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After a Week of Multiracial Protests, Half of White People Still Tell Pollsters Police Don’t Treat Black People Differently

In the wake of the controversial grand jury non-indictments in St. Louis and Staten Island, despite all the protests that continue to rage around the country featuring people of different races expressing their outrage, there is still a racial divide in the country over whether police have different standards based on race—half of white people still say they don’t believe it’s true, while 82 percent of African-Americans say it is, according to a new NBC News/Marist poll.

Overall, 47 percent of Americans say that law enforcement applies different standards to Blacks and whites, while 44 percent disagree. But a deeper dive into the poll numbers shows the racial divide.

Asked whether they have a “great deal” or “fair amount” of confidence that police in their community will not use excessive force on suspects 72 percent of the public and 79 percent of whites say they do have that confidence. Only 43 percent of Black respondents say they do.
The poll was done on December 4-5, after the Eric Garner grand jury decision, surveying 1,018 adults with a margin of error of 3.1 percent.
The poll did not have good news for President Obama. Asked about the president’s handling of the grand jury decisions, 30 percent approve of the president while 46 percent disapprove. There were more disapprovals than approvals in every group, even among Blacks. Whites disapprove by 49 percent to 27 percent, Blacks disapprove 46 to 35 percent, and Latinos disapprove 38 to 36 percent.
The widespread protests and demonstrations across the country have definitely served to increase public awareness of these explosive issues—and to reduce the public’s confidence in the American legal system. Ninety-three percent of Americans say they have heard about the recent grand jury decisions in Staten Island and Ferguson, and 43 percent said the decisions decreased their confidence in the legal system. There were 17 percent who said the grand jury increased their confidence in the system.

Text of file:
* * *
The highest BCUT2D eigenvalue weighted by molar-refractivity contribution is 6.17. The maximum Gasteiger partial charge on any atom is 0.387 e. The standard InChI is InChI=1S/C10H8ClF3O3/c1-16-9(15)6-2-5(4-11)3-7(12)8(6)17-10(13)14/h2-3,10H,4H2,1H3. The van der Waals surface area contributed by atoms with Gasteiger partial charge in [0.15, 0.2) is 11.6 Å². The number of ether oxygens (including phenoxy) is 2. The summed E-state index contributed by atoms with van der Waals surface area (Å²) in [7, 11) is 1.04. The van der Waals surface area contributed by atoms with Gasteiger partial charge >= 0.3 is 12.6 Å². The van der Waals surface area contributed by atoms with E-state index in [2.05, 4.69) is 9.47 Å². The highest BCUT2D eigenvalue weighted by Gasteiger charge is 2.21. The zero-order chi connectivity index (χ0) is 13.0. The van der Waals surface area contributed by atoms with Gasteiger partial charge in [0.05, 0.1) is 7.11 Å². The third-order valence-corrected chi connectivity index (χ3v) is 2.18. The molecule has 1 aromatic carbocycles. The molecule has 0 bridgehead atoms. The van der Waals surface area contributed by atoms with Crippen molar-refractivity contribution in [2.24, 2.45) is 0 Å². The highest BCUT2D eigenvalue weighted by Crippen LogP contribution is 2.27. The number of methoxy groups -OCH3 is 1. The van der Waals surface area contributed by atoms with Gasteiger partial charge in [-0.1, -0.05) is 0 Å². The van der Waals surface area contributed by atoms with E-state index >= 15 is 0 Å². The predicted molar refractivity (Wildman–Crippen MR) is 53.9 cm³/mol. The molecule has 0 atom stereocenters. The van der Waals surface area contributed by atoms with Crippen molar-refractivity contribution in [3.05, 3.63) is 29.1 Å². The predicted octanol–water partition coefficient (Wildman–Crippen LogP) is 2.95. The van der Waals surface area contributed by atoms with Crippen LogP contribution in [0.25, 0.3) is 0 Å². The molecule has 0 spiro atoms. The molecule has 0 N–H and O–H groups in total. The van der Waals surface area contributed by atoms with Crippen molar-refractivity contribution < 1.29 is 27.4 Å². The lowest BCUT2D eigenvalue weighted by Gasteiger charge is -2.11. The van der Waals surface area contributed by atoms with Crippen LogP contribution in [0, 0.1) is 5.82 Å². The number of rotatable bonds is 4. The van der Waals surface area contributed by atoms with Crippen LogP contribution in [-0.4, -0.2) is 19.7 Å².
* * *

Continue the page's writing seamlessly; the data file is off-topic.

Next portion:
Among Black respondents, seven in ten said the decision decreased their faith in the legal system, while 20 percent of whites say their confidence has increased.

As usual, there was a party divide in the confidence in the police: 35 percent of Democrats say they have “a great deal” of confidence in police in their community to do a good job enforcing the law, compared to 73 percent of Republicans. As for the question of whether the police apply different standards based on race, 64 percent of Democrats say they do while 64 percent of Republicans say they do not.

There has been a national conversation about whether police wearing body cameras might decrease the amount of police brutality—despite the fact that the Garner killing was caught on video. Americans are strongly in favor of the cameras: 76 percent of Americans say the police officers should be required to wear cameras, while 17 percent disagree.

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